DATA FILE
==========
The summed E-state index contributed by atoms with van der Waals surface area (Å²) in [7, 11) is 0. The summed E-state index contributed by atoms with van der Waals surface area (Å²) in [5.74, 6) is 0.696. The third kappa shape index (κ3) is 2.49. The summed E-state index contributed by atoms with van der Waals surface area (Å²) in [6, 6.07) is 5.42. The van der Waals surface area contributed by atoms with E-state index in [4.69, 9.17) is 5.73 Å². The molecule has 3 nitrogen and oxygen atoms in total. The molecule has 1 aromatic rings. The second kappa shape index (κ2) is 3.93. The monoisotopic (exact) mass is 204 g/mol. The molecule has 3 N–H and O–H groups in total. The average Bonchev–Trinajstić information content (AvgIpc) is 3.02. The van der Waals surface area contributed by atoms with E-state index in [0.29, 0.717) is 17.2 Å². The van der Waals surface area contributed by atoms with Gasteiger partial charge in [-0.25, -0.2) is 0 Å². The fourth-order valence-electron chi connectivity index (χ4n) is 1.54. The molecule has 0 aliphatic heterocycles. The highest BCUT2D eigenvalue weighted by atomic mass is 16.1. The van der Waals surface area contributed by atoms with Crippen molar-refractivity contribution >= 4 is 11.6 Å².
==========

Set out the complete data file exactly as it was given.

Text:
The summed E-state index contributed by atoms with van der Waals surface area (Å²) in [7, 11) is 0. The summed E-state index contributed by atoms with van der Waals surface area (Å²) in [5.74, 6) is 0.696. The third kappa shape index (κ3) is 2.49. The summed E-state index contributed by atoms with van der Waals surface area (Å²) in [6, 6.07) is 5.42. The van der Waals surface area contributed by atoms with E-state index in [4.69, 9.17) is 5.73 Å². The molecule has 3 nitrogen and oxygen atoms in total. The molecule has 1 aromatic rings. The second kappa shape index (κ2) is 3.93. The monoisotopic (exact) mass is 204 g/mol. The molecule has 3 N–H and O–H groups in total. The average Bonchev–Trinajstić information content (AvgIpc) is 3.02. The van der Waals surface area contributed by atoms with E-state index in [0.29, 0.717) is 17.2 Å². The van der Waals surface area contributed by atoms with Gasteiger partial charge in [-0.25, -0.2) is 0 Å². The fourth-order valence-electron chi connectivity index (χ4n) is 1.54. The molecule has 0 aliphatic heterocycles. The highest BCUT2D eigenvalue weighted by atomic mass is 16.1. The van der Waals surface area contributed by atoms with Crippen molar-refractivity contribution >= 4 is 11.6 Å².